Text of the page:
Well, this is awkward. Last weekend, Prince William and Kate Middleton arrived in Belize to kick off their Caribbean tour to celebrate the queen’s Platinum Jubilee and strengthen Commonwealth ties, but things aren’t going as planned. The Duke and Duchess of Cambridge canceled their first official Belize event after local residents protested their visit. Then, Jamaican leaders rejected the royal visit to the island, demanding reparations for slavery. And now, after returning home, William has released a statement acknowledging the controversies surrounding their visit, and emphasizing that the decision to be independent from the British monarchy is up to the people. “I know that this tour has brought into even sharper focus questions about the past and the future. In Belize, Jamaica and The Bahamas, that future is for the people to decide upon.,” he wrote on Twitter Sunday, March 27.
Let’s start in Belize, where William and Kate were reportedly scheduled to visit the Akte’il Ha cacao farm in Indian Creek on March 20. The event was suddenly called off that Friday. They were apparently planning on taking a helicopter to Indian Creek, but residents and the local Q’eqehi Maya people reportedly took issue with their landing site, claiming they had not been consulted. “We don’t want them to land on our land; that’s the message that we want to send,” Indian Creek village chair Sebastian Shol told the Daily Mail. “They could land anywhere, but not on our land.”
The land itself is also a point of contention. It is technically owned by Flora and Fauna International (FFI), which The Guardian described as “a conservation charity Prince William is a patron of.” The organization reportedly bought the land from private owners in December 2021, claiming it wanted to preserve local wildlife and protect local residents. However, the Daily Mail reports that there are 12,000 acres of land that FFI has reportedly put aside as “private property” and is refusing to let the local community take as its own. FFI has released a statement committing to an “open and continuous dialogue” with the residents. Footage of a local protest included a sign reading, “Colonial Legacy of THEFT Continues With Prince & FFI.”
The Caribbean tour is reportedly part of the monarchy’s effort to maintain favor in the region after Barbados voted to remove the queen as head of state last November. But so far, it seems to be having the opposite effect, with more Commonwealth countries considering cutting British ties altogether. On Sunday, Jamaican leaders published an open letter rejecting William and Kate’s two-day visit, citing the long history of British enslavement and colonialism on the island.
“We see no reason to celebrate the 70-year ascension of your grandmother to the British throne because we believe her leadership, and that of her predecessors, have perpetuated the greatest human rights tragedy in the history of humankind,” reads the letter, which has been reprinted in the Independent. Should the monarchy want to “redefine” its relationship to the Jamaican people, the letter suggests the royals should “start with an apology” and reparations, which seems like a better strategy than tasting chocolate and dancing.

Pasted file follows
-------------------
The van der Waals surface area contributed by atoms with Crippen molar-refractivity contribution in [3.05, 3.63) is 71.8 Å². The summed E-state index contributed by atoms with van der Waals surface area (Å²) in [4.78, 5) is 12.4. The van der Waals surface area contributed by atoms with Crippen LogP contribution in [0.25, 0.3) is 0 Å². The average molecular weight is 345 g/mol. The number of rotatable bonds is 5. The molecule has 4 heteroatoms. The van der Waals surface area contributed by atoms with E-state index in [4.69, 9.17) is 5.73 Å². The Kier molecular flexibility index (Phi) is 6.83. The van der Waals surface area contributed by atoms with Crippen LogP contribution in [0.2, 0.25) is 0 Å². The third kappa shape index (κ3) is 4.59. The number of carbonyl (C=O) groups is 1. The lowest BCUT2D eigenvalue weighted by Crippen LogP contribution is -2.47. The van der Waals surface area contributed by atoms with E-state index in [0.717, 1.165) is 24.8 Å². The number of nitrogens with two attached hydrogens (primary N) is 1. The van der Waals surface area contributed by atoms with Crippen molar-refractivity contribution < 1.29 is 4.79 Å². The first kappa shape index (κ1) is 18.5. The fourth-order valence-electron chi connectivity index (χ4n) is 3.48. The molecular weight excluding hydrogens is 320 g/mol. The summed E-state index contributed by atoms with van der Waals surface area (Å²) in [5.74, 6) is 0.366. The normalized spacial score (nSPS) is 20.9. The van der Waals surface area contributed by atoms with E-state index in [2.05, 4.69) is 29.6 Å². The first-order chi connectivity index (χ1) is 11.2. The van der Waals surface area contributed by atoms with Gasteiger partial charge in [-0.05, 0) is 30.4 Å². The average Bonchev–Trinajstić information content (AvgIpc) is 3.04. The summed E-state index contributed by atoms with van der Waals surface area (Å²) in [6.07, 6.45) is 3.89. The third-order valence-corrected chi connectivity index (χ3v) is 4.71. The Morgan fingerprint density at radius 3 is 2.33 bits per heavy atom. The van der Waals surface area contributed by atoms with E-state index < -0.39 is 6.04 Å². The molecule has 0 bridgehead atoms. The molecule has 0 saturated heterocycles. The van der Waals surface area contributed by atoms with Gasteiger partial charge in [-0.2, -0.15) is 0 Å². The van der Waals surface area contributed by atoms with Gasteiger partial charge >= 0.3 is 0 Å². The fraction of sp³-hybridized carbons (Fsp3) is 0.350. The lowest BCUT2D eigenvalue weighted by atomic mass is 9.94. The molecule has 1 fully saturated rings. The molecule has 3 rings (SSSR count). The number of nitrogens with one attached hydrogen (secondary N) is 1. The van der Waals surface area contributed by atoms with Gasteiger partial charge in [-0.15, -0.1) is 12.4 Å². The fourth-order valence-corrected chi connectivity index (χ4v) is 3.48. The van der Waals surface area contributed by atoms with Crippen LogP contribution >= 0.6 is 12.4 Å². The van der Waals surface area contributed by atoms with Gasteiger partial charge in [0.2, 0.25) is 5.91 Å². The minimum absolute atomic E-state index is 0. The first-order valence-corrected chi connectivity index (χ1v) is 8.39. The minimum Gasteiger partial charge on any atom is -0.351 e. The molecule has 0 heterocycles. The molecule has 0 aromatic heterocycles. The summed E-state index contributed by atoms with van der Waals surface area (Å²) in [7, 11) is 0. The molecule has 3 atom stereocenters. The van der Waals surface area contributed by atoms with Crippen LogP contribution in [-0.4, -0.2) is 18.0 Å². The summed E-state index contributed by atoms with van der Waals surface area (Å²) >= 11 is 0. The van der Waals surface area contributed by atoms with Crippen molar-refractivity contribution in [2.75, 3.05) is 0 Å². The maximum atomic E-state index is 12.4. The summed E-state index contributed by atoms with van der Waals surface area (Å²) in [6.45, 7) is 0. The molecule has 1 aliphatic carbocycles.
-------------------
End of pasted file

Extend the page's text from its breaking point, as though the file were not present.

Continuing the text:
William and Kate arrived in Jamaica on Tuesday, hours after Jamaicans protested the visit in front of the British High Commission in Kingston. The public’s calls for reparations and independence reached the royal couple during their official meeting with Jamaica’s prime minister, Andrew Holness, on Wednesday. “Jamaica is, as you would see, a country that is proud of its history and very proud of what we have achieved,” Holness told William. “And we’re moving on and we intend to … fulfill our true ambitions and destiny to become an independent, developed, and prosperous country.” In a video obtained of the exchange, William nodded his head silently.
At a dinner hosted by Jamaica’s governor general on Wednesday, William responded to anti-monarchy protests in a speech, where he celebrated the “invincible spirit” of Jamaicans and expressed his “profound sorrow” over the legacy of slavery on the island. “I strongly agree with my father, the prince of Wales, who said in Barbados last year that the appalling atrocity of slavery forever stains our history,” William said. Although William added that slavery was “abhorrent” and “never should have happened,” he did not answer protesters’ calls to apologize for the monarchy’s direct involvement, nor did he comment on reparations.
During his stop in the Bahamas, William celebrated the nation’s independence and pledged that the royal family would support future independence as well. “With Jamaica celebrating 60 years of independence this year, and Belize celebrating 40 years of independence last year, I want to say this: we support with pride and respect your decisions about your future,” he said at a reception hosted by the Governor General.
On Sunday, March 27, after finishing the tour, William doubled down on this statement of support in a lengthy Twitter statement. “Catherine and I are committed to service. For us that’s not telling people what to do,” he wrote in part. “It is about serving and supporting them in whatever way they think is best, by using the platform we are lucky to have.”
“Who the Commonwealth chooses to lead its family in the future isn’t what is on my mind. What matters to us is the potential the Commonwealth family has to create a better future for the people who form it,” he added.